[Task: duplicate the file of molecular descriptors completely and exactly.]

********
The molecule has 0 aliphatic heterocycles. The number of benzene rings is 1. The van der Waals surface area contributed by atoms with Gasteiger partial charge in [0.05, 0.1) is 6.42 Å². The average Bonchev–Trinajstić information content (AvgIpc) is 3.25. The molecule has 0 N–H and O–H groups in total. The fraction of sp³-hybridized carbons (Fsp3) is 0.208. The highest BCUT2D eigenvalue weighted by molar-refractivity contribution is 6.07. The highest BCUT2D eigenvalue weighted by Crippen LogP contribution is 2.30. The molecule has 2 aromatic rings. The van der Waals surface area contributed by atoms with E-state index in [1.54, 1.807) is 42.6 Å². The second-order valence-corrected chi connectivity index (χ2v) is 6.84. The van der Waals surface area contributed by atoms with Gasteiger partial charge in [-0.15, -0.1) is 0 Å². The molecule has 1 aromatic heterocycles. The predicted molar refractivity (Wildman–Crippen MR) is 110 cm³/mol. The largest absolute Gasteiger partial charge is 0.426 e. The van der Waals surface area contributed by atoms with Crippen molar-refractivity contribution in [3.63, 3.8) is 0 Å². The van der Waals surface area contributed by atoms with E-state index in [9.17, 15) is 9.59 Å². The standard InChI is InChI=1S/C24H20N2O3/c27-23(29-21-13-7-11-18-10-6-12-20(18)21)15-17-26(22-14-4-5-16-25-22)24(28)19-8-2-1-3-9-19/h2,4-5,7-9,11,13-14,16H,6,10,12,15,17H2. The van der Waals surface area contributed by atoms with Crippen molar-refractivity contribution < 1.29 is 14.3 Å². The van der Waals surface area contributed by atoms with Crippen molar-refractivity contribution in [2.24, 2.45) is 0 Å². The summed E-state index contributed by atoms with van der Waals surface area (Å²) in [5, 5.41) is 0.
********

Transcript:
The molecule has 0 aliphatic heterocycles. The number of benzene rings is 1. The van der Waals surface area contributed by atoms with Gasteiger partial charge in [0.05, 0.1) is 6.42 Å². The average Bonchev–Trinajstić information content (AvgIpc) is 3.25. The molecule has 0 N–H and O–H groups in total. The fraction of sp³-hybridized carbons (Fsp3) is 0.208. The highest BCUT2D eigenvalue weighted by molar-refractivity contribution is 6.07. The highest BCUT2D eigenvalue weighted by Crippen LogP contribution is 2.30. The molecule has 2 aromatic rings. The van der Waals surface area contributed by atoms with E-state index in [1.54, 1.807) is 42.6 Å². The second-order valence-corrected chi connectivity index (χ2v) is 6.84. The van der Waals surface area contributed by atoms with Gasteiger partial charge in [-0.15, -0.1) is 0 Å². The molecule has 1 aromatic heterocycles. The predicted molar refractivity (Wildman–Crippen MR) is 110 cm³/mol. The largest absolute Gasteiger partial charge is 0.426 e. The van der Waals surface area contributed by atoms with Crippen molar-refractivity contribution in [3.63, 3.8) is 0 Å². The van der Waals surface area contributed by atoms with E-state index in [9.17, 15) is 9.59 Å². The standard InChI is InChI=1S/C24H20N2O3/c27-23(29-21-13-7-11-18-10-6-12-20(18)21)15-17-26(22-14-4-5-16-25-22)24(28)19-8-2-1-3-9-19/h2,4-5,7-9,11,13-14,16H,6,10,12,15,17H2. The van der Waals surface area contributed by atoms with Crippen molar-refractivity contribution < 1.29 is 14.3 Å². The van der Waals surface area contributed by atoms with Crippen molar-refractivity contribution in [2.24, 2.45) is 0 Å². The summed E-state index contributed by atoms with van der Waals surface area (Å²) in [5, 5.41) is 0.